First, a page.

Throughout the past few months, wharf workers and their trade union have been engaged in several rounds of industrial action across Australian ports.
Within a week, we’ve seen industrial action at Port Botany (Sydney) having significant impacts on both importers and exporters. This has left businesses across Australia struggling against substantial unforeseen port congestion fees and last-minute omissions of Port Botany directing cargo instead to Melbourne or Brisbane and leaving importers to pay the price.
Below, we’ll take a look at what the industrial action dispute is about as well as its ongoing effects on importers and exporters.
What industrial action is occurring at DP World ports?
Industrial action at ports operated by major players such as DP World, Patricks and Hutchinson has been going on for some time. The trade union has been negotiating over the terms of new enterprise agreements, yet those discussions continue to break down. At Port Botany, DP World have been discussing terms for a new agreement over the past 18 months with no conclusion in sight.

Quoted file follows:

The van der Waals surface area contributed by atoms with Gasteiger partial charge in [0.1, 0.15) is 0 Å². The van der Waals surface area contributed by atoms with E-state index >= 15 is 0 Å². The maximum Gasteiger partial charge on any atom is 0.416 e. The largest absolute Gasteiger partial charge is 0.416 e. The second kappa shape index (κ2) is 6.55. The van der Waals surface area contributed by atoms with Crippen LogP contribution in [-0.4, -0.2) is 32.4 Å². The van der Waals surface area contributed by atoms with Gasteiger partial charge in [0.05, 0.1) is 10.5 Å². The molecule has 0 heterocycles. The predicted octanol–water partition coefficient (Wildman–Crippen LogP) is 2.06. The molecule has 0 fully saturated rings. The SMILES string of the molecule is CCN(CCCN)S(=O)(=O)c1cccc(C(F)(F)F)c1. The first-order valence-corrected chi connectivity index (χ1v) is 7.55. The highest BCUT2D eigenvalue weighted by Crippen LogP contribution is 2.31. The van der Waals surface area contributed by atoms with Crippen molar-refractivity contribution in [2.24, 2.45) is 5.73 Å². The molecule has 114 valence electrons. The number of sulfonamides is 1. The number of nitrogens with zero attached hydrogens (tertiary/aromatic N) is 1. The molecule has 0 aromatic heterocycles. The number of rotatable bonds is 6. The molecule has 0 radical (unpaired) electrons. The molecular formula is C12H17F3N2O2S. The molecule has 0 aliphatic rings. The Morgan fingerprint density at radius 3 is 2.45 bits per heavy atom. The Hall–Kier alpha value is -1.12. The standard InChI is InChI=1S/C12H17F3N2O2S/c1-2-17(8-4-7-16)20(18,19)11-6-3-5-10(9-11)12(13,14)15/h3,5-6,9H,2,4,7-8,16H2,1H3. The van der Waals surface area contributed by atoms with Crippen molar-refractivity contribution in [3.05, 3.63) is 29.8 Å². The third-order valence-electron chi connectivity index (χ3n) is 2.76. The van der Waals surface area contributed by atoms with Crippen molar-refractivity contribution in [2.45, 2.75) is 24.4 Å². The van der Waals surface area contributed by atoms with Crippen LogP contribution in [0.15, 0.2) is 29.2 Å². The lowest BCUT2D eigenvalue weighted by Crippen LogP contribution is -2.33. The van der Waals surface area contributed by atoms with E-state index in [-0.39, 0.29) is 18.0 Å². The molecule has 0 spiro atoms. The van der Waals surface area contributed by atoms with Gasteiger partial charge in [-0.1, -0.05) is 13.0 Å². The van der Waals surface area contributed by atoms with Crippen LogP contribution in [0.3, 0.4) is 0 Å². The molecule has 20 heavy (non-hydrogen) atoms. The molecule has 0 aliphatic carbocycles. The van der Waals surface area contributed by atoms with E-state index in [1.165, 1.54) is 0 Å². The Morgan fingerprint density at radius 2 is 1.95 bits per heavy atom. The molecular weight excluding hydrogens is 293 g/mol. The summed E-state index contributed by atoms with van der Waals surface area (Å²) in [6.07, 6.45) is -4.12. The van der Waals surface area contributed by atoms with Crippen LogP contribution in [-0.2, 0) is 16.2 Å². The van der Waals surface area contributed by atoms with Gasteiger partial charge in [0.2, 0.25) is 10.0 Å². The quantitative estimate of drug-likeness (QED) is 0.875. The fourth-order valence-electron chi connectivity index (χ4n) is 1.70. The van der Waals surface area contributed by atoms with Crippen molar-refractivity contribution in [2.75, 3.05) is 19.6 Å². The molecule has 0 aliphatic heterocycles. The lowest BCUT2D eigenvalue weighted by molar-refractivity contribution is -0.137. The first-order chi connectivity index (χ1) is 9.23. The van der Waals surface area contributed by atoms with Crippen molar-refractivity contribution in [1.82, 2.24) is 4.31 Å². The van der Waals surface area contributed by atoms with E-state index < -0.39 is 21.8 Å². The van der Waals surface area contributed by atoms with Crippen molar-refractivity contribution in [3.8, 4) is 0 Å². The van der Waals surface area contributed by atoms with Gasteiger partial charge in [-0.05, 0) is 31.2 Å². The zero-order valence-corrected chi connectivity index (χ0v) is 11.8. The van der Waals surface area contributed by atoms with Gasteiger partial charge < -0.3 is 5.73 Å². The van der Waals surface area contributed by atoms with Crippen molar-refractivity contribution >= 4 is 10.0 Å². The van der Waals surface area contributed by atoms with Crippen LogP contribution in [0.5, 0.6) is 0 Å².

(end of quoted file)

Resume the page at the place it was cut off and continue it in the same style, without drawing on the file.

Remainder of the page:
In August, DP World said in a statement that the effect of action “varies across [terminals] and includes various bans on employees working in tasks above their normal grade, overtime, shift extensions, accepting late call-ins and ceasing advanced or delayed start times”. As a result of the most recent breakdown in Sydney, the Construction, Forestry, Maritime, Mining and Energy Union (CFMMEU) organised industrial action ay Port Botany consisting of work bans at major stevedores.
DP World made an application to the Fair Work Commission to stop the ongoing strikes at Port Botany. On Saturday 21 September 2020, hours before the dispute was scheduled to be heard, DP World and the Maritime branch of the CFMMEU reached an agreement whereby workers would their industrial action after DP World agreed to continue ongoing discussions.
This, however, does not mean that future strikes are off the table. Importers and exporters should continue to factor in further uncertainty in their planning.
How is industrial action impacting shipments?
A look over recent weeks will see how significant the impact has been.